The first thing you need to do is commit your time. Virtual Tours are not as easy as picking up a smartphone and pressing the screen to take a picture. There is a learning curve involved. The learning curve can be small if you just want to showcase an average Virtual Tour or it can get pretty steep if you want to dive into this technology with a lot of your time and effort so that you can separate yourself from your competition.
Method #1 - Using Zillow’s iPhone app (beginner)
For most realtors, the Zillow iPhone app will get the job done in a reasonable amount of time without putting in a ton of effort. It is not the preferred method Virtual Tour Professionals use to show showcase a home but when you are pressed for time it certainly is a viable option to consider. The only thing you will need is an iPhone and a steady hand. Sorry Android users. At the time of this article, Zillow did not have an Android app available. I am assuming that will change in the near future.
1. Download the Zillow 3D Home app to your iPhone®. 2. Open the app and press “Start capture”. 3. Select the room type in the app. 4. Capture the first panorama. Hold the iPhone vertically in front of your chest. Slowly rotate to the right in a full circle. The app will guide your motion and prompt you to adjust your speed. 5. Select “Add” in the app when finished with the first panorama. 6. Capture panoramas in each room you want to list. 7. Review your panoramas for quality and retake any blurry photos. 8. Select “All panoramas complete” and tap “Finish” to upload the tour. 9. Log in to your Zillow dashboard to edit, share or publish the tour.
If you are going to go the Zillow route here are some recommendations prior to shooting your virtual tour. In fact, these recommendations should be used no matter what platform or medium you use: photographs, videos, or virtual tours.
Plan your route through the home. This step is often overlooked but can really save you time in the end and make for a better end-user experience.
Make sure your lens is smudge-free. Small microfiber clothes cost less than $3 so there is no reason not to have one on you at all times.
Tidy up each room. Make sure any unnecessary items are put away. You want the focus to be on the house, not the kids toys or a pair of slippers.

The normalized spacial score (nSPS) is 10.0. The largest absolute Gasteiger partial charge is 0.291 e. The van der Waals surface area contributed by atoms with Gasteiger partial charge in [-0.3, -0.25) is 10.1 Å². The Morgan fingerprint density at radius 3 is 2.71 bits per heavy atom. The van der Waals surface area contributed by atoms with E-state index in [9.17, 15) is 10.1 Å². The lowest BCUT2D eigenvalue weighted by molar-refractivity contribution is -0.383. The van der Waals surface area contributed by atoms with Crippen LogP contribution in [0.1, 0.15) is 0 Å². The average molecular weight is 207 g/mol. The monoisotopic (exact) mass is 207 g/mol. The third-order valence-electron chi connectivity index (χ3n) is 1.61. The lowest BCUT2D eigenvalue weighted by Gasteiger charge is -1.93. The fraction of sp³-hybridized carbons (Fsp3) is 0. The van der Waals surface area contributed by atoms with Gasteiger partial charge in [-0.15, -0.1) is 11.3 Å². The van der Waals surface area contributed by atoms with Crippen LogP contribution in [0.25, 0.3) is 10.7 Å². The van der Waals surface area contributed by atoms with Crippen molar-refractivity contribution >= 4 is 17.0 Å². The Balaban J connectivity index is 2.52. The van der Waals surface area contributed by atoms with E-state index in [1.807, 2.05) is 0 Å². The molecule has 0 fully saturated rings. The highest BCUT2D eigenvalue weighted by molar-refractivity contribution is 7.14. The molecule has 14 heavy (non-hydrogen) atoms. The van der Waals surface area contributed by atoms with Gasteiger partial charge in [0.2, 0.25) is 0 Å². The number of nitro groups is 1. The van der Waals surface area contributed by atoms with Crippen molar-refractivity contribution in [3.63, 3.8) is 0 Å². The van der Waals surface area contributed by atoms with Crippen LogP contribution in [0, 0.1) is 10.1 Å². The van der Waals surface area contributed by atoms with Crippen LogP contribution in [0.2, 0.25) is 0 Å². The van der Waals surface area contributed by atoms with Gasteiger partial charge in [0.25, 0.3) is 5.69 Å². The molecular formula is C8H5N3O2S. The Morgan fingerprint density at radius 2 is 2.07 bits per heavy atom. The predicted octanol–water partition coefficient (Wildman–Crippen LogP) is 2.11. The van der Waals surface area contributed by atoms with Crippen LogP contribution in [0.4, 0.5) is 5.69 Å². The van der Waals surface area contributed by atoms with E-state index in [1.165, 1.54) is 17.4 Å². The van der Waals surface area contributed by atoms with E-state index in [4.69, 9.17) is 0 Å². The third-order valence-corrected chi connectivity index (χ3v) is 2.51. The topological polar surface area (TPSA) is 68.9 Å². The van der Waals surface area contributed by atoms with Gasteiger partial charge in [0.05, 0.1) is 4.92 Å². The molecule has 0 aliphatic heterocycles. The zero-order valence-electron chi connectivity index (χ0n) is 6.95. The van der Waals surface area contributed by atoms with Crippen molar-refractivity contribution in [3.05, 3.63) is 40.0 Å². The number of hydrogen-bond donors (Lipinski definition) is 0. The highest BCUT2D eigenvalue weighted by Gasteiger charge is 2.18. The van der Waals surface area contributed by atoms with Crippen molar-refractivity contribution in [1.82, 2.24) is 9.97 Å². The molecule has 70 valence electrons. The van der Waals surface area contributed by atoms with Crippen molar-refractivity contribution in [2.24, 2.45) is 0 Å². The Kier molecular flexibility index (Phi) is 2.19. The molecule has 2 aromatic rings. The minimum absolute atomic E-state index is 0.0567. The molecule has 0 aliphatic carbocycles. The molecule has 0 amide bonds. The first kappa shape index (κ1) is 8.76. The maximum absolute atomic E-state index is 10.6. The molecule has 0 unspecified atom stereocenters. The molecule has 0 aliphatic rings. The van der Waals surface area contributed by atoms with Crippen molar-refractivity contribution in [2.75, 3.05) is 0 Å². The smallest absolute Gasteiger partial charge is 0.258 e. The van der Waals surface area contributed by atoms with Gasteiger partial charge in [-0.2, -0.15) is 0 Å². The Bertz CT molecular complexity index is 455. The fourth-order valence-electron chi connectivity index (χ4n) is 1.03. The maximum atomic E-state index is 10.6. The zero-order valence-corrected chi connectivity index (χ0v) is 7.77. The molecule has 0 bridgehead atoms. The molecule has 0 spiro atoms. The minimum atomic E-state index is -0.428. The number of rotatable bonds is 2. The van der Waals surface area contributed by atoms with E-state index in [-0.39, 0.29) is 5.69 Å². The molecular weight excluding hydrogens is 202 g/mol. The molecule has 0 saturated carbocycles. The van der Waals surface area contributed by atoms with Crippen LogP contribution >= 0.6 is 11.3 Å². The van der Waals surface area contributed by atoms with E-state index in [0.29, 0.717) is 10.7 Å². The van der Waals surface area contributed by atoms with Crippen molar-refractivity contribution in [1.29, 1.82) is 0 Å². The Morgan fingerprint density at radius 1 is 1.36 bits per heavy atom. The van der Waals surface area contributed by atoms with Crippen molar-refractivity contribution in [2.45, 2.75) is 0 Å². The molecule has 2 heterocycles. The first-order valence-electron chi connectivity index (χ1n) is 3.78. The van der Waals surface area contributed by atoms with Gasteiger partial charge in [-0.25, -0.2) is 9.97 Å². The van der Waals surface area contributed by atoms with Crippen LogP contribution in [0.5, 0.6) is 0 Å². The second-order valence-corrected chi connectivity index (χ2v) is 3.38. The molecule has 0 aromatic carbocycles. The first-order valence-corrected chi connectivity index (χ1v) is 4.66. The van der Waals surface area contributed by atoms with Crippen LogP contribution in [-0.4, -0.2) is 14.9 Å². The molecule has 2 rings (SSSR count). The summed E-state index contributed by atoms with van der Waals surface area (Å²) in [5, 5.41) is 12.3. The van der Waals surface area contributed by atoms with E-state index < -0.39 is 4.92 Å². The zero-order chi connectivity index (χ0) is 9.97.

Turn on all lights. Even in the day time.
Turn off fans, TVs, and any moving objects. The last thing you want are blurred objects in your images.
Open all interior doors. This creates a visual flow and opens up the space for someone looking at photos or virtual tours online.
Start your tour from outside the front door. Last time we checked, most people enter a home through the front door so this a good place to start.
We have outlined the basics for getting started with and using Zillow’s app to create a virtual tour. For more in-depth step-by-step information we suggest you visit Zillow’s site for more detailed information on capturing virtual tours.
Method #2 - Using a Theta V (intermediate)
While using Zillow’s app on an iPhone will work for many real estate agents, there are times when you will want more control over the images being produced for your virtual tour. The next step up from using a smartphone would be a 360⁰ camera. This technology has come a long way in recent years and it’s getting better and better as time goes on.
The cheapest and easiest option would be The Ricoh Theta V. You can purchase one between $300 and $400. The Ricoh Theta V is a 360⁰ camera comprised of two 180⁰ fisheye lenses. These fisheye lenses automatically stitch together two separate photos to achieve a 360⁰ effect.
The resolution and quality of the images it produces are adequate. The learning curve is fairly easy and within 10 minutes of being on-site at a property, you can start capturing your first images.
Using The Ricoh Theta V - What you will need:
An iPhone or Android Phone
A Ricoh Theta V
The Ricoh Theta app
Adobe Lightroom (optional)
You will need to download the Ricoh Theta app from your respective app downloading service (Google Play, Apple Store) in order to capture photos on the Ricoh Theta V from your smart device.
The first thing to do is walk throughout the home to get a sense of the flow. How will one room virtually connect to another? For larger rooms, anything over 10 ft in length you will need to capture multiple images per room.
1. Mount the Theta V to a tripod or monopod with feet. Using a tripod removes any potential of shake or blur in your images. Also, you don't want to be in the picture when you are taking the shot.
2. Power on the camera. Three blue lights should appear on the front of the camera: One small dot above the capture button, a blinking WiFi symbol, and a camera. Ensure that the camera mode is selected and not the video mode by pressing the toggle button on the right side of the camera. If the WiFi symbol is not lit, tap the button on the right side that enables the internal WiFi.